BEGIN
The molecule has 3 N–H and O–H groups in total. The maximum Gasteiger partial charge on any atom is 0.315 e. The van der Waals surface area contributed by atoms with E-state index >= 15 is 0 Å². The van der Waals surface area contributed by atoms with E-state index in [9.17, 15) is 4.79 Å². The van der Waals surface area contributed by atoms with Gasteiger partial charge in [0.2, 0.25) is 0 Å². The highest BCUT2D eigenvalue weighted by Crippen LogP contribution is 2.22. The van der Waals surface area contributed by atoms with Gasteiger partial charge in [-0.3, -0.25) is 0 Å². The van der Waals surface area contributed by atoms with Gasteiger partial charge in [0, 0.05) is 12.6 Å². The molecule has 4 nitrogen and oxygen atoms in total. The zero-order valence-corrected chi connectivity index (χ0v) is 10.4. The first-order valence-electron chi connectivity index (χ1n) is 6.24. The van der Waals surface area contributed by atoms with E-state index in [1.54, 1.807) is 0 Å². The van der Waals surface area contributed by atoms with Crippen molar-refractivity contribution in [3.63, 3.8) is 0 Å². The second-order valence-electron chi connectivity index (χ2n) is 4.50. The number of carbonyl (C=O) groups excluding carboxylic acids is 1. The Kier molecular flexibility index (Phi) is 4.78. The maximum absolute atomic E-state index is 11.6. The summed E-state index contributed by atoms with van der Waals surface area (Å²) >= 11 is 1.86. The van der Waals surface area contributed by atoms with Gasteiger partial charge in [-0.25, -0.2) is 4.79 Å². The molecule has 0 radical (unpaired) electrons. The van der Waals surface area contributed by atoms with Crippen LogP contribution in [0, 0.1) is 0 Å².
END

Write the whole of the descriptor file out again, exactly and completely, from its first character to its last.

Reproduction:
The molecule has 3 N–H and O–H groups in total. The maximum Gasteiger partial charge on any atom is 0.315 e. The van der Waals surface area contributed by atoms with E-state index >= 15 is 0 Å². The van der Waals surface area contributed by atoms with E-state index in [9.17, 15) is 4.79 Å². The van der Waals surface area contributed by atoms with Gasteiger partial charge in [0.2, 0.25) is 0 Å². The highest BCUT2D eigenvalue weighted by Crippen LogP contribution is 2.22. The van der Waals surface area contributed by atoms with Gasteiger partial charge in [-0.3, -0.25) is 0 Å². The van der Waals surface area contributed by atoms with Gasteiger partial charge in [0, 0.05) is 12.6 Å². The molecule has 4 nitrogen and oxygen atoms in total. The zero-order valence-corrected chi connectivity index (χ0v) is 10.4. The first-order valence-electron chi connectivity index (χ1n) is 6.24. The van der Waals surface area contributed by atoms with E-state index in [1.54, 1.807) is 0 Å². The van der Waals surface area contributed by atoms with Crippen molar-refractivity contribution in [3.63, 3.8) is 0 Å². The second-order valence-electron chi connectivity index (χ2n) is 4.50. The number of carbonyl (C=O) groups excluding carboxylic acids is 1. The Kier molecular flexibility index (Phi) is 4.78. The maximum absolute atomic E-state index is 11.6. The summed E-state index contributed by atoms with van der Waals surface area (Å²) >= 11 is 1.86. The van der Waals surface area contributed by atoms with Gasteiger partial charge in [-0.25, -0.2) is 4.79 Å². The molecule has 0 radical (unpaired) electrons. The van der Waals surface area contributed by atoms with Crippen LogP contribution in [0, 0.1) is 0 Å².